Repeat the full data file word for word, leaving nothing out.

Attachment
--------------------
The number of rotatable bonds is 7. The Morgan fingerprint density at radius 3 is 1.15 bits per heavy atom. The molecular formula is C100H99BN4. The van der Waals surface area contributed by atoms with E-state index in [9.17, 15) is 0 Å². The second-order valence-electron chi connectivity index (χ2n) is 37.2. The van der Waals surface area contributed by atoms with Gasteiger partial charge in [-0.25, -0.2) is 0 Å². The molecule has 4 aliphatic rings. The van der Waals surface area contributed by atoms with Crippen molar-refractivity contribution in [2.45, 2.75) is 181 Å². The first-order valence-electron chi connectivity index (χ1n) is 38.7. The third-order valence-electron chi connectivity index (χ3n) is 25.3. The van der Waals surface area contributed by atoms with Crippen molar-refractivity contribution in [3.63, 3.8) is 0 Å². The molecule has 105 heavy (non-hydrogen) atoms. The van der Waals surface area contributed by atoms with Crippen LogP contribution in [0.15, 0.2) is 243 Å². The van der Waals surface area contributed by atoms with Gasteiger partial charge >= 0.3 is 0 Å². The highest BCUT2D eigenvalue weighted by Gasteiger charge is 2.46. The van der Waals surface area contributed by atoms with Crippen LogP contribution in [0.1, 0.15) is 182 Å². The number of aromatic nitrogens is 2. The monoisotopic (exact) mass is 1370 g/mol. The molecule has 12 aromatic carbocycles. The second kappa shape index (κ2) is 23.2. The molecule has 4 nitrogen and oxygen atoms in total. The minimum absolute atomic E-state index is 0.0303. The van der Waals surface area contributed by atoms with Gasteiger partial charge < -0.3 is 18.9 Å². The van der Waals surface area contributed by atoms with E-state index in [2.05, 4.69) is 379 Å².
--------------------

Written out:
The number of rotatable bonds is 7. The Morgan fingerprint density at radius 3 is 1.15 bits per heavy atom. The molecular formula is C100H99BN4. The van der Waals surface area contributed by atoms with E-state index in [9.17, 15) is 0 Å². The second-order valence-electron chi connectivity index (χ2n) is 37.2. The van der Waals surface area contributed by atoms with Gasteiger partial charge in [-0.25, -0.2) is 0 Å². The molecule has 4 aliphatic rings. The van der Waals surface area contributed by atoms with Crippen molar-refractivity contribution in [2.45, 2.75) is 181 Å². The first-order valence-electron chi connectivity index (χ1n) is 38.7. The third-order valence-electron chi connectivity index (χ3n) is 25.3. The van der Waals surface area contributed by atoms with Crippen molar-refractivity contribution in [3.63, 3.8) is 0 Å². The molecule has 105 heavy (non-hydrogen) atoms. The van der Waals surface area contributed by atoms with Crippen LogP contribution in [0.15, 0.2) is 243 Å². The van der Waals surface area contributed by atoms with Gasteiger partial charge >= 0.3 is 0 Å². The highest BCUT2D eigenvalue weighted by Gasteiger charge is 2.46. The van der Waals surface area contributed by atoms with Crippen LogP contribution in [0.1, 0.15) is 182 Å². The number of aromatic nitrogens is 2. The monoisotopic (exact) mass is 1370 g/mol. The molecule has 12 aromatic carbocycles. The second kappa shape index (κ2) is 23.2. The molecule has 4 nitrogen and oxygen atoms in total. The minimum absolute atomic E-state index is 0.0303. The van der Waals surface area contributed by atoms with Gasteiger partial charge < -0.3 is 18.9 Å². The van der Waals surface area contributed by atoms with E-state index in [2.05, 4.69) is 379 Å².